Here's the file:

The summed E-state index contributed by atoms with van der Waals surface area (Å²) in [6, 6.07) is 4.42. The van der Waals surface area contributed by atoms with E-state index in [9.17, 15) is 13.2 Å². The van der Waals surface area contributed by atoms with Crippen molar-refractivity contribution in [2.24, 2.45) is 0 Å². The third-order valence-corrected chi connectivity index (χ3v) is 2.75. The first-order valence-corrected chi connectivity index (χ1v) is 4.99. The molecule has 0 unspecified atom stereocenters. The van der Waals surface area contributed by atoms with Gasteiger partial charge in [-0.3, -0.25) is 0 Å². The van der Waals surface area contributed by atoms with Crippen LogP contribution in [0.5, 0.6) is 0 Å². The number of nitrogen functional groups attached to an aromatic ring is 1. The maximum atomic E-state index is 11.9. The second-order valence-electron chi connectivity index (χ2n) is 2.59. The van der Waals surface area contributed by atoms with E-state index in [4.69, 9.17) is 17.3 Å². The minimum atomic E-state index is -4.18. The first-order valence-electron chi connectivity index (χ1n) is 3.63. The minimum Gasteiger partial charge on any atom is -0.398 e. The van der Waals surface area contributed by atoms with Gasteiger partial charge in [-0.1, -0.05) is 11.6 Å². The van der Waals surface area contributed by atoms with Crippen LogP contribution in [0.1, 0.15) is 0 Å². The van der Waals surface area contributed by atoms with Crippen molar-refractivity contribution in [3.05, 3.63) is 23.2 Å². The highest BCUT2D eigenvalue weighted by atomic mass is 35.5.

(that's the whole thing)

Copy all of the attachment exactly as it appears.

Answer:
The summed E-state index contributed by atoms with van der Waals surface area (Å²) in [6, 6.07) is 4.42. The van der Waals surface area contributed by atoms with E-state index in [9.17, 15) is 13.2 Å². The van der Waals surface area contributed by atoms with Crippen molar-refractivity contribution in [2.24, 2.45) is 0 Å². The third-order valence-corrected chi connectivity index (χ3v) is 2.75. The first-order valence-corrected chi connectivity index (χ1v) is 4.99. The molecule has 0 unspecified atom stereocenters. The van der Waals surface area contributed by atoms with Gasteiger partial charge in [-0.3, -0.25) is 0 Å². The van der Waals surface area contributed by atoms with Crippen LogP contribution in [0.5, 0.6) is 0 Å². The number of nitrogen functional groups attached to an aromatic ring is 1. The maximum atomic E-state index is 11.9. The second-order valence-electron chi connectivity index (χ2n) is 2.59. The van der Waals surface area contributed by atoms with E-state index in [4.69, 9.17) is 17.3 Å². The minimum atomic E-state index is -4.18. The first-order valence-electron chi connectivity index (χ1n) is 3.63. The minimum Gasteiger partial charge on any atom is -0.398 e. The van der Waals surface area contributed by atoms with Gasteiger partial charge in [-0.1, -0.05) is 11.6 Å². The van der Waals surface area contributed by atoms with Crippen LogP contribution in [0.1, 0.15) is 0 Å². The van der Waals surface area contributed by atoms with Crippen molar-refractivity contribution in [3.05, 3.63) is 23.2 Å². The highest BCUT2D eigenvalue weighted by atomic mass is 35.5.